5. Condition of Your Roof

If you live in Ontario, the winter weather will certainly put your roof to the test. If your roof is over 15 years old, it is likely that your roof will need to be repaired which can put your home at risk for damage from water and wind. Insurance companies will typically only pay for the depreciated value of a roof as opposed to the full replacement value. Ask your broker to check to see what your policy covers.

Just like your electrical wiring and plumbing, the materials used to build your roof can also affect your insurance costs. Metal and clay tile has a longer life than asphalt shingles and tend to require less maintenance.

6. Heating system

You may pay more for insurance if your home has oil and wood-burning heat sources as these are an increased fire risk. Not only this but wood stoves are an increased risk for carbon monoxide poisoning if they are not properly installed and maintained.  Forced-air, gas or electric heating tend s to be lower cost. To save on your home insurance, you can update your home’s heating system to one of those options or newer environmentally friendly technology.

7. Renovations and Home Improvements

You should always inform your insurance broker or insurance company if you make any changes to your home. Even though your premium is paid annually, this can change throughout the term if there are changes to your home. Some improvements will increase the replacement cost of your property (i.e. kitchen renovations, finishing the basement) and will likely increase your premiums to cover that cost. However, some changes may reduce your risk of property damage (i.e. replacing old pipes or wiring). It is advisable to speak to your insurance broker to get an understanding of how your rates will change.

8. Past Home Insurance Claims

Your claims history can impact your insurance rates. If you have multiple claims, the insurance company could mark you as high risk which will not only increase your rates but also can lead to your insurance company dropping you. If this is something that is a concern to you, speak to your insurance broker who can advise as to how your claims history may impact your rates.

9. Deductible

One way to lower your insurance rates is to increase your deductible. Your deductible is the amount that you agree to pay on your claim. However, you should ensure that you are able to cover the deductible cost. Having a higher deductible also reduces the number of small claims that you tend to make which means that you’ll have a lower claims history. Be sure to weigh up the benefits and disadvantages of having a higher deductible. It may benefit you in the short term by having that lower monthly payment but if you do have to make a claim, it will require more money from you up front.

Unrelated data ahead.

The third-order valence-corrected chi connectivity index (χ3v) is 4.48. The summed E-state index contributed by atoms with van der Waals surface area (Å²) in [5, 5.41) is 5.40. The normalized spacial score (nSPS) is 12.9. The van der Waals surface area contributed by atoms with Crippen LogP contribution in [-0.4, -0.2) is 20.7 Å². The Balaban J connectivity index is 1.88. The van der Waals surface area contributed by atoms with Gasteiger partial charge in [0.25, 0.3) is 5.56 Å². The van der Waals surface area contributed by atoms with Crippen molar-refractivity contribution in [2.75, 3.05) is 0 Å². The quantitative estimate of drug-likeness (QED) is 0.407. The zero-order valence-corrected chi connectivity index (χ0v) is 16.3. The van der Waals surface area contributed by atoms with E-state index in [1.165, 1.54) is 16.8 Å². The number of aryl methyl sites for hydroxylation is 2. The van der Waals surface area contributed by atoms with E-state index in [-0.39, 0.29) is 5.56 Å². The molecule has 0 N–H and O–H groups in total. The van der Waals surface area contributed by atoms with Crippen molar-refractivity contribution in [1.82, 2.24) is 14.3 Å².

10. Proximity to Fire Stations and Hydrants

Fire can cause devastating damage to a home. Having your home in close vicinity to a fire station or hydrant means the fire department can extinguish a fire faster. So therefore, there is likely to be less damage caused by the fire and so your insurance will go down. If there are no hydrants within 300 meters  of your home or a fire station within 8km of your home, building a nearby pond can act as an emergency water source, and even in some instances add to the value of your property.

Similarly, you can help reduce your home premium for some insurance companies by installing a fire alarm system, smoke detector, and carbon monoxide detectors in your home. This is also recommended to keep your home safe.

11. Pets

Did you know that having a pet may impact your home insurance rates. This is because almost 50% of all dog bites occur on the owner’s property. Dog breeds that are deemed aggressive may require additional coverage. Homeowners may be required to sign liability waivers for dog bites or require behavior classes to be taken.

Exotic pets such as spiders or snakes can also have effect on your insurance policy. It’s important to know that homeowners caught with illegal pets are at risk of having their policy canceled.

12. Special Discounts

Another way to reduce your home insurance premiums is to see which special discounts you apply for. Installing home security systems that detect break-ins and fire usually provide some discounts. Ask your broker to see if there are discounts that apply to you. Some examples include university graduate programs, professional designations, over 50 and if you have no claims. Most companies will also provide discounts if you bundle home and auto insurance with them.

Finding Home Insurance that is both competitively priced with the coverage you need is a BIG Insurance specialty. Let our team of insurance brokers shop your home insurance for you. Get a quote today!